Loserville and Little Shop of Horrors. Alarmingly skinny video game geek Jeremy (Scott Folan) seems happy enough with his status as a loser who'll come into his own when he gets to college, but when the bullying gets too much for him and even Christine (Miracle Chance,) the oddball girl he likes, falls for a jock (Miles Paloma,) Jeremy becomes desperate enough to try anything to become more popular.
After a tip-off from bully Rich (James Hameed) he buys a dodgy pill from a shoe store which installs a supercomputer in his brain. Taking the form of The Squip (Stewart Clarke) it starts to instruct him on how to behave around others, seemingly able to predict the future and how to get Jeremy to the right place at the right time.
But early on it's apparent that The Squip's methods are going to leave a lot of innocent victims behind - its plan is to flirt with Brooke (Eloise Davies) then dump her for the girl he really likes, and unbeknownst to Jeremy the computer has made him unable to see or acknowledge his nerdy best friend Michael (Blake Patrick Anderson.) Also it may or may not have killed Eminem. It might be a cautionary tale about technology but Be More Chill is one of those shows that's hugely benefited from it, in the form of millions of streams of its cast recording, translating into popularity for the show itself. It's obvious from the enthusiastic audience at The Other Palace that it's doing a similar job here of attracting a new young theatregoing crowd, but although it's definitely got a young target audience I found it a lot of fun too.
Stephen Brackett's production hits the right notes of silliness, enthusiasm, a touch of camp and just a little bit of underlying seriousness (there's a rather blunt, throwaway suicide reference) and the cast have a lot of fun, notably Clarke taking the opportunity to ham it up as an evil computer who dances in exaggerated jerky hand movements (choreography by Chase Brock.) The gags aren't always laugh-out-loud funny but there's plenty of highlights along the way - memorably a rewrite of A Midsummer Night's Dream to include a zombie apocalypse, and popular girl Chloe's (Millie O'Connell) downright disturbing Hallowe'en costume choice of "sexy baby." I found the character of Christine to be written too far on the irritating side of "quirky," but otherwise the characters are fun to be around for a couple of hours. I also enjoyed the fact that the - admittedly small - ensemble aren't just relegated to the background, with school gossip Jenna (Renée Lamb) and Jeremy's depressed dad (Christopher Fry) also getting their moment in the spotlight.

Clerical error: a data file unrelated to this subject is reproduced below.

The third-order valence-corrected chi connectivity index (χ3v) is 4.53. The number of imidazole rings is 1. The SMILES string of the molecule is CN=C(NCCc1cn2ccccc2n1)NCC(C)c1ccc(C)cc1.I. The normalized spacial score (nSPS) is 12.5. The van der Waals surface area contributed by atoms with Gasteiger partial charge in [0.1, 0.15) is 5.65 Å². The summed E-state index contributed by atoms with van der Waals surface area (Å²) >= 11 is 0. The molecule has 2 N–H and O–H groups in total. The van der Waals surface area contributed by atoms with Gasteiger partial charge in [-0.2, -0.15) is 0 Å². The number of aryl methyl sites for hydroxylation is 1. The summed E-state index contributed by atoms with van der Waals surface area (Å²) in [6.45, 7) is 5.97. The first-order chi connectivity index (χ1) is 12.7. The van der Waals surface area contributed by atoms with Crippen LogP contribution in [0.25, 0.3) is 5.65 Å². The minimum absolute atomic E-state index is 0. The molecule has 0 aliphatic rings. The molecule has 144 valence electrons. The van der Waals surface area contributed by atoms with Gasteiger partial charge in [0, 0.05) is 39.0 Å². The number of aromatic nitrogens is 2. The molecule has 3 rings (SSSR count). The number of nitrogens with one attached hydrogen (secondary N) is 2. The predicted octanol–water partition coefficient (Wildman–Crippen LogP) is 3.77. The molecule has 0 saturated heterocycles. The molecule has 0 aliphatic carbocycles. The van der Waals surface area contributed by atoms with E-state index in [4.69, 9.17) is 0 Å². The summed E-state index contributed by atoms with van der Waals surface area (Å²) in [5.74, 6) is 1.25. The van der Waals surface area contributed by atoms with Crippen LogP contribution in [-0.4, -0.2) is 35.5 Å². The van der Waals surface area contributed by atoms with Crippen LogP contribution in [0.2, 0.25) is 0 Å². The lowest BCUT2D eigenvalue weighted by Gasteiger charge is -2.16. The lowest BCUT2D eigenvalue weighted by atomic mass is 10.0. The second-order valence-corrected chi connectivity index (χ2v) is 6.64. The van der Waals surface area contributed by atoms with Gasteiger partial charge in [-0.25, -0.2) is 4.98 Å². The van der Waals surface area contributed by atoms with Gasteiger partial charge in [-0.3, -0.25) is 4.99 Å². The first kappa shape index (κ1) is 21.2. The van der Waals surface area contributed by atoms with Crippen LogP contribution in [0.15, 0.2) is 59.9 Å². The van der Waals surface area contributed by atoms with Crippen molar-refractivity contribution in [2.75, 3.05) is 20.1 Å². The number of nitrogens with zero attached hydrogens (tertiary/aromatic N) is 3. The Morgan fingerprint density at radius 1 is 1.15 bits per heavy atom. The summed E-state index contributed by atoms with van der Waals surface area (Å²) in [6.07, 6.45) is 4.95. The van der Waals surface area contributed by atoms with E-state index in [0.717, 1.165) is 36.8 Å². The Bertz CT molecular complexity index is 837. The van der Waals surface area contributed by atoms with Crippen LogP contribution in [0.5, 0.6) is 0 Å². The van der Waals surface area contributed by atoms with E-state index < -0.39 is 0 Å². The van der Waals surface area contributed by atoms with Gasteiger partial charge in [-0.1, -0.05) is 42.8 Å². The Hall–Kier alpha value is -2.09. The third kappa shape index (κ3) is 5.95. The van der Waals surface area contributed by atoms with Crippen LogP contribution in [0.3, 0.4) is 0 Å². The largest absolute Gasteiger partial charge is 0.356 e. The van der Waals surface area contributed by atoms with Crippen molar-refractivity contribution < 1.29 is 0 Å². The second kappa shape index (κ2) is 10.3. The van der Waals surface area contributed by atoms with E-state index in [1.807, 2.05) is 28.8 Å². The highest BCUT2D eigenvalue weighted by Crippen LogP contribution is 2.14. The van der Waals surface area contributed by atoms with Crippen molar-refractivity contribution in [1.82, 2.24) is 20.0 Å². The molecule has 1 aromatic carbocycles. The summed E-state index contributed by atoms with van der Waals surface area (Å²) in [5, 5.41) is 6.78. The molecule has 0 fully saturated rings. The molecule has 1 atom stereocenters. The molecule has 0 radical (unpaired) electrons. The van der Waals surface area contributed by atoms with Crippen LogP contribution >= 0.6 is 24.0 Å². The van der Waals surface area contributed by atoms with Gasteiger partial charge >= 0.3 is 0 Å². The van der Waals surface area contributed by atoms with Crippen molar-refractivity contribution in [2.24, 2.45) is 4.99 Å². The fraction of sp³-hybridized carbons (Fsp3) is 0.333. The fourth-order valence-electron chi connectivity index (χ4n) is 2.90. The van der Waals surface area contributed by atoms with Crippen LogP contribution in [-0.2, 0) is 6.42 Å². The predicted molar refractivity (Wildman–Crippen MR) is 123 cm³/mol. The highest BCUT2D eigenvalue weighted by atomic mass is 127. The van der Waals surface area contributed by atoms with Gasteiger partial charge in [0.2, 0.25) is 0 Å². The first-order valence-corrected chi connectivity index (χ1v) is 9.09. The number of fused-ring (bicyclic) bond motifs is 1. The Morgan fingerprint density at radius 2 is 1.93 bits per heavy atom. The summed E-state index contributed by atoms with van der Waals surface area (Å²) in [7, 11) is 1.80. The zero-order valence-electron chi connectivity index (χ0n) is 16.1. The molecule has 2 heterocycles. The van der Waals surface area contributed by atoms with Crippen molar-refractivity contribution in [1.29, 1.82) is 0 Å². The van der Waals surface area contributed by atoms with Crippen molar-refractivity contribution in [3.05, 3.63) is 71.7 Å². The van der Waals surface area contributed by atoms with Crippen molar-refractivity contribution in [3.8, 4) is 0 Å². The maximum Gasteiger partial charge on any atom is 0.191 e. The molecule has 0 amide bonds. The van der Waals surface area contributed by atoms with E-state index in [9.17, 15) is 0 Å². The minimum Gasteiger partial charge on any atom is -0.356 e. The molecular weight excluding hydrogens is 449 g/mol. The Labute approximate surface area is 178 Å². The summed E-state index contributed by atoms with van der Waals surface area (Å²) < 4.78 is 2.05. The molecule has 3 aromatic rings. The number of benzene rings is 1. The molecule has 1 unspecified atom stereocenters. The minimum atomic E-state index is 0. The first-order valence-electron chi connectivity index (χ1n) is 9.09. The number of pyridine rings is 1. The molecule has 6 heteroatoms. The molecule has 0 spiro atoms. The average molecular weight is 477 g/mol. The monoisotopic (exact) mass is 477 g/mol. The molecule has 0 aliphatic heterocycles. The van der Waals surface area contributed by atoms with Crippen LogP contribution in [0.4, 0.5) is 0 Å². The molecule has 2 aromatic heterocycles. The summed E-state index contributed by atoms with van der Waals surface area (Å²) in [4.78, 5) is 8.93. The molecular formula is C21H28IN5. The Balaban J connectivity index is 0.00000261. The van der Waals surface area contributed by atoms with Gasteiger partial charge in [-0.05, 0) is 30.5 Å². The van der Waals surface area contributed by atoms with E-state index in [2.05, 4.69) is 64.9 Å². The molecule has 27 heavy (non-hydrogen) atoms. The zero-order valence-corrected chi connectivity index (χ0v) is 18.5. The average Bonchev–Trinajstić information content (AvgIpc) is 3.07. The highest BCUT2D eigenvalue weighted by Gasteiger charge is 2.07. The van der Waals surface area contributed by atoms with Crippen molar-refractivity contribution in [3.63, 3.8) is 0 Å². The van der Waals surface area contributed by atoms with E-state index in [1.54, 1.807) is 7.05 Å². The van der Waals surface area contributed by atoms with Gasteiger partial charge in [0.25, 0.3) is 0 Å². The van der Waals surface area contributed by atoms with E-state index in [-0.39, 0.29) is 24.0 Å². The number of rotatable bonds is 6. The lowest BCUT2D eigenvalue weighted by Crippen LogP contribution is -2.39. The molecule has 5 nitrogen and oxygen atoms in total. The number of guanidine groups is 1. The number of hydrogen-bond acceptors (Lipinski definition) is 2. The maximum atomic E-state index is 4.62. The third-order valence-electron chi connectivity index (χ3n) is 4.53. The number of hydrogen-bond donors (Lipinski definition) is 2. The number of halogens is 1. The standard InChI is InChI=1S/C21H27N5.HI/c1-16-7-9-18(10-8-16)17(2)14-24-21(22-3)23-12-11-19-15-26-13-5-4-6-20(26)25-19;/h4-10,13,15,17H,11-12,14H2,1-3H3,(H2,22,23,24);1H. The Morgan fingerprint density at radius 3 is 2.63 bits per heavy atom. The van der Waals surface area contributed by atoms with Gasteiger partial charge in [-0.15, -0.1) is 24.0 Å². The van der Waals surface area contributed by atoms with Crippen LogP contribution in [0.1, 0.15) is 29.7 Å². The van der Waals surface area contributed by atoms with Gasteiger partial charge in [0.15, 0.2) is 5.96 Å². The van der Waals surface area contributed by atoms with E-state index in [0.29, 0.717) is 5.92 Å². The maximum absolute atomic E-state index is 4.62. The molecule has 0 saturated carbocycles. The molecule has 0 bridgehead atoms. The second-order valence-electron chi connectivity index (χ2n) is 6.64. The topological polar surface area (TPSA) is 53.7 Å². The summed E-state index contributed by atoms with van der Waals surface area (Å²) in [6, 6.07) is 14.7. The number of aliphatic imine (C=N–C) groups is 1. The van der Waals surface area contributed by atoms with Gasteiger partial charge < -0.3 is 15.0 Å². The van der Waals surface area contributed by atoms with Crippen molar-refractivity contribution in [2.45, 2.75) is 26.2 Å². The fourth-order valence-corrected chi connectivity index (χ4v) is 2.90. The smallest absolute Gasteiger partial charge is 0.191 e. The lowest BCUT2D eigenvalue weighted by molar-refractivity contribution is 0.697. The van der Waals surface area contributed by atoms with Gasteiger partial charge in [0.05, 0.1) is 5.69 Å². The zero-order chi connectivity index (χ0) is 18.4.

The cast, most of whom were new to me, are uniformly strong and energetic but the most regular scene-stealer is Anderson as the ambiguously queer Michael, who also gets the stand-out number "Michael in the Bathroom" (my sister whispered "that was a good one" after the song ended, and I'd been thinking at the time that I bet that's made it on the list of songs people do at auditions.) It comes early in the second act, which for my money has more memorable tunes in general, although the first isn't entirely without toe-tappers - certainly there's moments where you can see how the music alone got this show a fanbase. It also feels pretty current in its casual inclusivity, although I was hoping we might avoid the Richard Curtis ending of "if a girl's told you 27 times she's not interested, maybe the 28th will be the charm." Be More Chill has "not for everyone" written all over it but I'm pleased to say I'm not quite old enough yet not to find it endearingly charming and entertaining.
Be More Chill by Joe Iconis and Joe Tracz, based on the novel by Ned Vizzini, is booking until the 14th of June at The Other Palace.
Running time: 2 hours 35 minutes including interval.
Photo credit: DeWynters.